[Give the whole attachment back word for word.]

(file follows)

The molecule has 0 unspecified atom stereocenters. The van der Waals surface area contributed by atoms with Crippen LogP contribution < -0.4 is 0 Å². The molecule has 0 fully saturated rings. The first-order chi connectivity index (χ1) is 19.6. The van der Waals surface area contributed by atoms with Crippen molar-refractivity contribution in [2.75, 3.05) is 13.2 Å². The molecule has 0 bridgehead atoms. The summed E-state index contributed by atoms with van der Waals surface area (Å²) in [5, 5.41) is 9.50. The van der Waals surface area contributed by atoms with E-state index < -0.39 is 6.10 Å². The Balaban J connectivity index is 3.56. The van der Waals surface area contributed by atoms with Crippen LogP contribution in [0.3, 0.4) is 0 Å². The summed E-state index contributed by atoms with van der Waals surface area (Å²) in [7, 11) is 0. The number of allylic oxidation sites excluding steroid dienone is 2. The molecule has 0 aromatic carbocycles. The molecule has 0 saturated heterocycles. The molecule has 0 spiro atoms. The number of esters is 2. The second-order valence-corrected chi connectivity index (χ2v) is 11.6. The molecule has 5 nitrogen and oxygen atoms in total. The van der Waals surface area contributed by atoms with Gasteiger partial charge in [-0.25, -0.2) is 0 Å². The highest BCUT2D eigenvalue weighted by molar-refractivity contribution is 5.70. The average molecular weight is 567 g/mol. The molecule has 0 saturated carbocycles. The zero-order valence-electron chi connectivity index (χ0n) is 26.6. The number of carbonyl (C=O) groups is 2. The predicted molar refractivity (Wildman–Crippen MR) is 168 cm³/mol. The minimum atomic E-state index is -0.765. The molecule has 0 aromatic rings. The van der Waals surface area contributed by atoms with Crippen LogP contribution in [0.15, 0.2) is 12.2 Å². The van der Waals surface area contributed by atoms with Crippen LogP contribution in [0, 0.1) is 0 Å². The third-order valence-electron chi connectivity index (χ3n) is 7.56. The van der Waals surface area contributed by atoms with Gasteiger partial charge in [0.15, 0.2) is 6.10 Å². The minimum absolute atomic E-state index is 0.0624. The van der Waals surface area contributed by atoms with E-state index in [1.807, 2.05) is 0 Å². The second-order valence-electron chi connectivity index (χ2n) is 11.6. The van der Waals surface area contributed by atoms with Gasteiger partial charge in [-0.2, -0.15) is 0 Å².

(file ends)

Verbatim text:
The molecule has 0 unspecified atom stereocenters. The van der Waals surface area contributed by atoms with Crippen LogP contribution < -0.4 is 0 Å². The molecule has 0 fully saturated rings. The first-order chi connectivity index (χ1) is 19.6. The van der Waals surface area contributed by atoms with Crippen molar-refractivity contribution in [2.75, 3.05) is 13.2 Å². The molecule has 0 bridgehead atoms. The summed E-state index contributed by atoms with van der Waals surface area (Å²) in [5, 5.41) is 9.50. The van der Waals surface area contributed by atoms with E-state index < -0.39 is 6.10 Å². The Balaban J connectivity index is 3.56. The van der Waals surface area contributed by atoms with Crippen LogP contribution in [0.3, 0.4) is 0 Å². The summed E-state index contributed by atoms with van der Waals surface area (Å²) in [7, 11) is 0. The number of allylic oxidation sites excluding steroid dienone is 2. The molecule has 0 aromatic carbocycles. The molecule has 0 saturated heterocycles. The molecule has 0 spiro atoms. The number of esters is 2. The second-order valence-corrected chi connectivity index (χ2v) is 11.6. The molecule has 5 nitrogen and oxygen atoms in total. The van der Waals surface area contributed by atoms with Gasteiger partial charge in [-0.25, -0.2) is 0 Å². The highest BCUT2D eigenvalue weighted by molar-refractivity contribution is 5.70. The average molecular weight is 567 g/mol. The molecule has 0 saturated carbocycles. The zero-order valence-electron chi connectivity index (χ0n) is 26.6. The number of carbonyl (C=O) groups is 2. The predicted molar refractivity (Wildman–Crippen MR) is 168 cm³/mol. The minimum atomic E-state index is -0.765. The molecule has 0 aromatic rings. The van der Waals surface area contributed by atoms with Crippen LogP contribution in [0.15, 0.2) is 12.2 Å². The van der Waals surface area contributed by atoms with Crippen LogP contribution in [0, 0.1) is 0 Å². The third-order valence-electron chi connectivity index (χ3n) is 7.56. The van der Waals surface area contributed by atoms with Gasteiger partial charge in [0.15, 0.2) is 6.10 Å². The minimum absolute atomic E-state index is 0.0624. The van der Waals surface area contributed by atoms with E-state index in [1.807, 2.05) is 0 Å². The second-order valence-electron chi connectivity index (χ2n) is 11.6. The van der Waals surface area contributed by atoms with Gasteiger partial charge in [-0.2, -0.15) is 0 Å².